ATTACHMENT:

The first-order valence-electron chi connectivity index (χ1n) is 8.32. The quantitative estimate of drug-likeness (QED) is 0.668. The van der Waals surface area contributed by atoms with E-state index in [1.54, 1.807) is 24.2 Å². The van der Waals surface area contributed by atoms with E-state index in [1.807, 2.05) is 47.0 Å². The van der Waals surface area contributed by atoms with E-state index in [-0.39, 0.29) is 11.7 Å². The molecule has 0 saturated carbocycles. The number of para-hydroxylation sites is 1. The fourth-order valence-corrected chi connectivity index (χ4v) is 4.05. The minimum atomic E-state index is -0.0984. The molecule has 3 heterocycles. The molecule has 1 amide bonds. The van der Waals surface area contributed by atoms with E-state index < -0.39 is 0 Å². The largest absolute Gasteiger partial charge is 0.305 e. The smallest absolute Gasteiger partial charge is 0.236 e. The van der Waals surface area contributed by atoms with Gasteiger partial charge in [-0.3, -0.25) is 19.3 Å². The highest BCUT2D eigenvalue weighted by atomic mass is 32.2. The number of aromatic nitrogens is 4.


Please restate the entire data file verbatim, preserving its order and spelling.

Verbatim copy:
The first-order valence-electron chi connectivity index (χ1n) is 8.32. The quantitative estimate of drug-likeness (QED) is 0.668. The van der Waals surface area contributed by atoms with E-state index in [1.54, 1.807) is 24.2 Å². The van der Waals surface area contributed by atoms with E-state index in [1.807, 2.05) is 47.0 Å². The van der Waals surface area contributed by atoms with E-state index in [-0.39, 0.29) is 11.7 Å². The molecule has 0 saturated carbocycles. The number of para-hydroxylation sites is 1. The fourth-order valence-corrected chi connectivity index (χ4v) is 4.05. The minimum atomic E-state index is -0.0984. The molecule has 3 heterocycles. The molecule has 1 amide bonds. The van der Waals surface area contributed by atoms with E-state index < -0.39 is 0 Å². The largest absolute Gasteiger partial charge is 0.305 e. The smallest absolute Gasteiger partial charge is 0.236 e. The van der Waals surface area contributed by atoms with Gasteiger partial charge in [-0.3, -0.25) is 19.3 Å². The highest BCUT2D eigenvalue weighted by atomic mass is 32.2. The number of aromatic nitrogens is 4.